Your browser is no longer supported

For the best possible experience using our website we recommend you upgrade to a newer version or another browser.

Your browser appears to have cookies disabled. For the best experience of this website, please enable cookies in your browser

We'll assume we have your consent to use cookies, for example so you won't need to log in each time you visit our site.
Learn more

World's tallest tower gets go ahead in Saudi

The Saudi Arabian government has this week given the go-ahead for construction for the Kingdom Tower in Jeddah which will rise to a height of over 1km making it the world’s tallest.

Costing 4.6bn Saudi Arabian Riyal (£776M) the Kingdom Tower will be the centrepiece of the Kingdom City - a new £12.6bn urban development north of Jeddah overlooking the Red Sea.

The skyscraper was the pet project of Saudi Prince Alwaleed Bin Talal Bin Abdulaziz Alsaud, chairman of investment company Kingdom Holding Company (KHC). KHC is one of the partners of the wider Jeddah Economic Company – developer for Kingdom City. Other partners include developer Abraar, contractor Saudi Bin Laden Group (SBG) and business figures Samaual Bakhsh and Abdulrahman Hassan Sharbatly.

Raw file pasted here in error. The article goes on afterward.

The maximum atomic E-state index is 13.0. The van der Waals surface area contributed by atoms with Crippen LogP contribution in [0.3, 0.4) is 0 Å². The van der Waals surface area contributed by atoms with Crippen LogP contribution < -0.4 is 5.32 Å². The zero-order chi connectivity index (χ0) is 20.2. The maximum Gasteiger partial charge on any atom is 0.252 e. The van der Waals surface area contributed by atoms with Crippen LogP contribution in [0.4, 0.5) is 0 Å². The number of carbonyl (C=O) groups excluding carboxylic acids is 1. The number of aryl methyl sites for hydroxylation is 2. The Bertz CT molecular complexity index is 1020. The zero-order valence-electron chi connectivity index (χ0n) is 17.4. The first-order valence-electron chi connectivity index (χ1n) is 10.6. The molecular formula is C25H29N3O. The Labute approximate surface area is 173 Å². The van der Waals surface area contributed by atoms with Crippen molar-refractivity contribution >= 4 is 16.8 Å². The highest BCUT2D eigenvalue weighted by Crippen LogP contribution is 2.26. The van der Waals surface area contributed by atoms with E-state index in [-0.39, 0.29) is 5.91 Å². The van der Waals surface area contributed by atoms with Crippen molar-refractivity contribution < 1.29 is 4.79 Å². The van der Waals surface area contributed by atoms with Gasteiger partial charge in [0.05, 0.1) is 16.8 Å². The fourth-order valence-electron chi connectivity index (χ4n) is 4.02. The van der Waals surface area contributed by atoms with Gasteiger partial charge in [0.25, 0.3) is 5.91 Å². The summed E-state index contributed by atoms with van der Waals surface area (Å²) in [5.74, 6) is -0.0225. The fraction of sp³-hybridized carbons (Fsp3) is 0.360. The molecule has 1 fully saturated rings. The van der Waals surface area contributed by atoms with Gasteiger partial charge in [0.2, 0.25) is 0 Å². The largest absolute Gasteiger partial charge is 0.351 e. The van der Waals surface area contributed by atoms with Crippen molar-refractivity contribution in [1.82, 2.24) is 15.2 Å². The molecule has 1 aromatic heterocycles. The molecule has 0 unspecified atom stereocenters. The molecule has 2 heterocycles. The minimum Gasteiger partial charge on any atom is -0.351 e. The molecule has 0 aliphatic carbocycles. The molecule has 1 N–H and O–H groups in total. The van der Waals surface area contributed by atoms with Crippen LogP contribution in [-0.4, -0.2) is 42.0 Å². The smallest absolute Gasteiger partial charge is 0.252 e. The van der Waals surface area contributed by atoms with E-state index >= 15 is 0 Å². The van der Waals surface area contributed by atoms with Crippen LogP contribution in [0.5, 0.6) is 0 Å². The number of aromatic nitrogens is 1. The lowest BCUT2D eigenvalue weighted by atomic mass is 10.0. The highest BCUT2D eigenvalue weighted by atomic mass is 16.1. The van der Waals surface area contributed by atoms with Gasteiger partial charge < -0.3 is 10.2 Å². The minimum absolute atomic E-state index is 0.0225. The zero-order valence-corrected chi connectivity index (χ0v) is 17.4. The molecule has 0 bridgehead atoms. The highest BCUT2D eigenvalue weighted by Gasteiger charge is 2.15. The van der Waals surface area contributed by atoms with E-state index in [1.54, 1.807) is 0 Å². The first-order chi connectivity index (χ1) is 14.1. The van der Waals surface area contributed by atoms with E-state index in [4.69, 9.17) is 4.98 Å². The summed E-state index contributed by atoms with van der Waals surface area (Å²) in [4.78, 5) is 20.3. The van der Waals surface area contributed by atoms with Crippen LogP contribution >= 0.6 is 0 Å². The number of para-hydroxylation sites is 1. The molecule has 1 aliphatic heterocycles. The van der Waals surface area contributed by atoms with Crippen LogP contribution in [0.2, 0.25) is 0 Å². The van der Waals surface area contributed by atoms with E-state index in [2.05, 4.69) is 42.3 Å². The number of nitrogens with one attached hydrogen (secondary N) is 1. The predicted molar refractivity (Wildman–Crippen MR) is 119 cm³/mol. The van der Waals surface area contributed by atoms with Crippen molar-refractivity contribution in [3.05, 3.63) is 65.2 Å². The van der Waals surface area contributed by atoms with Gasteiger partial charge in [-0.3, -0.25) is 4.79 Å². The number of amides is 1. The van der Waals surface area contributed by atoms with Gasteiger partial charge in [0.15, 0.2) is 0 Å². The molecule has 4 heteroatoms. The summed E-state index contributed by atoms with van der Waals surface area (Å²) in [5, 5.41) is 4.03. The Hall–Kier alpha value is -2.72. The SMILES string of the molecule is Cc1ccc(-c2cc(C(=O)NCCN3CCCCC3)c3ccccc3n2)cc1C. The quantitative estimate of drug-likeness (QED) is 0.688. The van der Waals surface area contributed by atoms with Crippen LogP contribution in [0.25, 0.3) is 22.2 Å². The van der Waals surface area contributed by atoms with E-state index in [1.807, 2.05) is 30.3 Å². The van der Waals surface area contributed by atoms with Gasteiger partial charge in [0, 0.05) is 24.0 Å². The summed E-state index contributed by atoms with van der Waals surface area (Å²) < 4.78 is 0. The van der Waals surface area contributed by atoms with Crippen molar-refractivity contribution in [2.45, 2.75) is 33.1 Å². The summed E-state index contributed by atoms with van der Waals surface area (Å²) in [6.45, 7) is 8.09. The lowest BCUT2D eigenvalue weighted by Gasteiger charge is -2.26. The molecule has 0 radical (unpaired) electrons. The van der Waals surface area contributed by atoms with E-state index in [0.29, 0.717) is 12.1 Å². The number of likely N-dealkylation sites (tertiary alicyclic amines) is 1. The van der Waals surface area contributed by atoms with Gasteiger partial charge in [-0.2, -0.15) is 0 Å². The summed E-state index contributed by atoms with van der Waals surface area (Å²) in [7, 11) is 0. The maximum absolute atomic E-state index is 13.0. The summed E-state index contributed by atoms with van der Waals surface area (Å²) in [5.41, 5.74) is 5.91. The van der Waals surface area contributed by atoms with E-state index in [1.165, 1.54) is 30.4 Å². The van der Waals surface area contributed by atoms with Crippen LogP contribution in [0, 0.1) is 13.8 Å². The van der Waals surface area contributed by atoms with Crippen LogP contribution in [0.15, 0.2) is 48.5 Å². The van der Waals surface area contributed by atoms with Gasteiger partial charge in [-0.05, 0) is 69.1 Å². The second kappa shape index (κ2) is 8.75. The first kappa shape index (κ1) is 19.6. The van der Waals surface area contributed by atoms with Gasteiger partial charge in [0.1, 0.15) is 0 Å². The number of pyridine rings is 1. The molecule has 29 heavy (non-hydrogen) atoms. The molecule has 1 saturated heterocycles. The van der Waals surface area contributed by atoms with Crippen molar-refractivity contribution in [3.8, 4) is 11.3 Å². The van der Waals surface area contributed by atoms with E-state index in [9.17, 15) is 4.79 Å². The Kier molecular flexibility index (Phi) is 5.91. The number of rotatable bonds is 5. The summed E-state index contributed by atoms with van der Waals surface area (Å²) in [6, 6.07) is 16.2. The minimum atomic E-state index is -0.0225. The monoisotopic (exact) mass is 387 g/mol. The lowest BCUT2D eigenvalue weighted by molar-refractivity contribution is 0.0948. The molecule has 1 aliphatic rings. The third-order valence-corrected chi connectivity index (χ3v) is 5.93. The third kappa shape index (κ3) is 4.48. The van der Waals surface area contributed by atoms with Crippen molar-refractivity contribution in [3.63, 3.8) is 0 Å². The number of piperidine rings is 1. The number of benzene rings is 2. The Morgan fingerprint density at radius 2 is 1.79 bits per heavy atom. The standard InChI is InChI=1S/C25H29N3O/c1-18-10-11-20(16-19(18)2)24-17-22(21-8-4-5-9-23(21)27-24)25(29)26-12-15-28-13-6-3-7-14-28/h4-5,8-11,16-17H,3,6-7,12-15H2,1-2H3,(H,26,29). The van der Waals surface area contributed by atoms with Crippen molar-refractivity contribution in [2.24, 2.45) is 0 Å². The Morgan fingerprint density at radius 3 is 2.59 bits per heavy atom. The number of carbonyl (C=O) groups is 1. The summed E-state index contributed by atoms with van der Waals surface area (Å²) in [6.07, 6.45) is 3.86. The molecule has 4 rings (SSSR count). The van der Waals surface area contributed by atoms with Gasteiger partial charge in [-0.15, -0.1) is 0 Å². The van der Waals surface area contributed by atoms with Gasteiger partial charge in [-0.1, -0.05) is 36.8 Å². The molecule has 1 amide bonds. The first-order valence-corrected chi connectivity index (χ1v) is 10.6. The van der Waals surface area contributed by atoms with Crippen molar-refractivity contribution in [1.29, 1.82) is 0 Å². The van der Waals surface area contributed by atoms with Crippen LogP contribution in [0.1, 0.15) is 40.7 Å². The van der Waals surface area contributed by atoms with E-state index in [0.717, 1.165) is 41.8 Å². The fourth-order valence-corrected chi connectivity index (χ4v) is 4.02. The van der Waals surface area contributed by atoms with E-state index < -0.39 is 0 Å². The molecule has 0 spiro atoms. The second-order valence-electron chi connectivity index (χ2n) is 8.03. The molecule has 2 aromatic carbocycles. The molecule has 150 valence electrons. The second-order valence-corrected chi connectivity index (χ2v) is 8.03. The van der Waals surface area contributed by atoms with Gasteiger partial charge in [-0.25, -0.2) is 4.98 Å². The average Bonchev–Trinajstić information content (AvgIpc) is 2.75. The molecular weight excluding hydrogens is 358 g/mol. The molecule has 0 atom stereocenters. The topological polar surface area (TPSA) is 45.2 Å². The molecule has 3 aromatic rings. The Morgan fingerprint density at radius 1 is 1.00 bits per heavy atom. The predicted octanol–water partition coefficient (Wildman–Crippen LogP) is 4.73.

Contractor the Suadi Bin Laden Group has been chosen to construct the tower, beating off four competitors.

The interdisciplinary team designing the tower is being led by Chicago-based consultants Adrian Smith + Gordon Gill Architecture. The team also includes building services Environmental Systems Design and structural engineer Thornton Tomasetti.

Readers' comments (1)

  • M Seshagiri Rao

    The Dubai people had kept the proposed final height a secret till the end. Here too, is the final height a secret? After all, it seems merely a matter of oneupmanship. It is surely not the local land prices which are dictating the great heights.
    Dr M Seshagiri Rao, Bangalore India

    Unsuitable or offensive? Report this comment

Have your say

You must sign in to make a comment

Please remember that the submission of any material is governed by our Terms and Conditions and by submitting material you confirm your agreement to these Terms and Conditions. Please note comments made online may also be published in the print edition of New Civil Engineer. Links may be included in your comments but HTML is not permitted.